FIG. 1 depicts a multiple sequence alignment of the amino acid sequences of the LysE polypeptides of the bacteria listed in Table 1. SEQ ID No: 2 (YP 225551.1); SEQ ID No:9 (ZP 05749209.1); SEQ ID No:10 (NP 939452.1); SEQ ID No:11 (ZP 03933958.1); SEQ ID No:12 (YP 002834652.1); SEQ ID No:13 (ZP 03711883.1); SEQ ID No:14 (ZP 03922319.1); SEQ ID No:15 (ZP 03931790.1); SEQ ID No:16 (ZP 03918361.1);SEQ ID No:17 (YP 002958101.1); SEQ ID No:18 (ZP 05365683.1); SEQ ID No:19 (ZP 04835056.1). The alignments of the amino acid sequences depicted in FIG. 1 were produced by the program Clone Manager 9 Professional Edition (Scientific & Educational Software 600 Pinner Weald Way Ste 202 Cary N.C. 27513 USA). The reference molecule used for the alignment was the LysE polypeptide (LysE) of ATCC13032. For the scoring matrix, the setting “Blosum 62” (see: Jeremy M. Berg, John L. Tymoczko and L. Stryer; Biochemie, 5th edition, pages 194-197, Spektrum Akademischer Verlag, Heidelberg, Germany, 2003)) was chosen.
It is also possible, where appropriate, to employ programs described in the prior art, such as, for example, the ClustalX program (Thompson, J. D., Gibson, T. J., Plewniak, F., Jeanmougin, F. and Higgins, D. G. (1997). The ClustalX windows interface: flexible strategies for multiple sequence alignment aided by quality analysis tools. Nucleic Acids Research, 25: 4876-4882).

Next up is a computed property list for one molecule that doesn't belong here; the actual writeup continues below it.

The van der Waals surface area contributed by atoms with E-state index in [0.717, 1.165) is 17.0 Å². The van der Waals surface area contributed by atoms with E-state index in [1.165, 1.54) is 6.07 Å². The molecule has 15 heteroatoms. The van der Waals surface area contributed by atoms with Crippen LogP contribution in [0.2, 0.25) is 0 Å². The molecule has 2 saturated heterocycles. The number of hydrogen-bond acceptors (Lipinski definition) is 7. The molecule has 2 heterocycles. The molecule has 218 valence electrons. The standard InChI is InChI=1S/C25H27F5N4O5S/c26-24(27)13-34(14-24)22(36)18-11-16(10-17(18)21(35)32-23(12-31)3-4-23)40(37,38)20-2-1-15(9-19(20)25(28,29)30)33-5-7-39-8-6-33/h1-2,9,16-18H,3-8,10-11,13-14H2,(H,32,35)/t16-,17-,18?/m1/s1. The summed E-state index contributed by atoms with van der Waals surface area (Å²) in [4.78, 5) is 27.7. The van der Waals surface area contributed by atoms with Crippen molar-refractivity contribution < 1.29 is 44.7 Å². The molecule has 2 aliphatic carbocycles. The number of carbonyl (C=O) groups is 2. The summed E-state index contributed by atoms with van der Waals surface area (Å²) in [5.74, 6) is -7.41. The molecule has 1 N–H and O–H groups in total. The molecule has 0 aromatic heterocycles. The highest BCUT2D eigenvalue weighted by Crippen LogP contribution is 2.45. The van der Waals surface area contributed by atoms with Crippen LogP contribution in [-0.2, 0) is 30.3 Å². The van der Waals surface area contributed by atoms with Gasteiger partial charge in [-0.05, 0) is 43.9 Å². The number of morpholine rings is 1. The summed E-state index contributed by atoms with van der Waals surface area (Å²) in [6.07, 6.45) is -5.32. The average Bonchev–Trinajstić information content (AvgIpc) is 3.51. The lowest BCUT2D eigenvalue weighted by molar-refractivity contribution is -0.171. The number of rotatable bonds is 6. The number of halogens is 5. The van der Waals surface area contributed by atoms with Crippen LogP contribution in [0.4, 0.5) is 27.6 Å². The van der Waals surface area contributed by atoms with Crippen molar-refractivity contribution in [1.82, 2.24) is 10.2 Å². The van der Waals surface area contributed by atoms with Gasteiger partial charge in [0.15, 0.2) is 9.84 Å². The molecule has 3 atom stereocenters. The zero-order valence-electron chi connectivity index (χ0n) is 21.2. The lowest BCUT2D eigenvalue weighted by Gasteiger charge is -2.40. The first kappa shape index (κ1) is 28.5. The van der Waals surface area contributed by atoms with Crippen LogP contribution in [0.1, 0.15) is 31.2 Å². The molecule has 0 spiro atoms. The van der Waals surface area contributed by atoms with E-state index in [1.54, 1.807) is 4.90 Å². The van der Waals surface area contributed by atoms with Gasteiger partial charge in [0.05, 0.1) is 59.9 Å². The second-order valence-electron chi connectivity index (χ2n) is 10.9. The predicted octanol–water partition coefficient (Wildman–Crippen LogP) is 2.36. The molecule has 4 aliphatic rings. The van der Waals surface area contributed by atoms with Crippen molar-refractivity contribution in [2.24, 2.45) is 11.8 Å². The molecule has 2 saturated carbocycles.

The amino acid residues 4-236 of the LysE polypeptide of Corynebacterium glutamicum R (see SEQ ID No. 4) correspond to the C. glutamicum ATCC13032 LysE amino acid sequence depicted in SEQ ID No. 2. The C. glutamicum R polypeptide has N-terminally an additional sequence of three amino acid residues (methionine-valine-isoleucine). These additional residues are produced when the start codon located 9 base pairs further upstream of the lysE gene is used as an alternative to the start codon of the lysE gene in C. glutamicum ATCC13032 (see SEQ ID No. 1).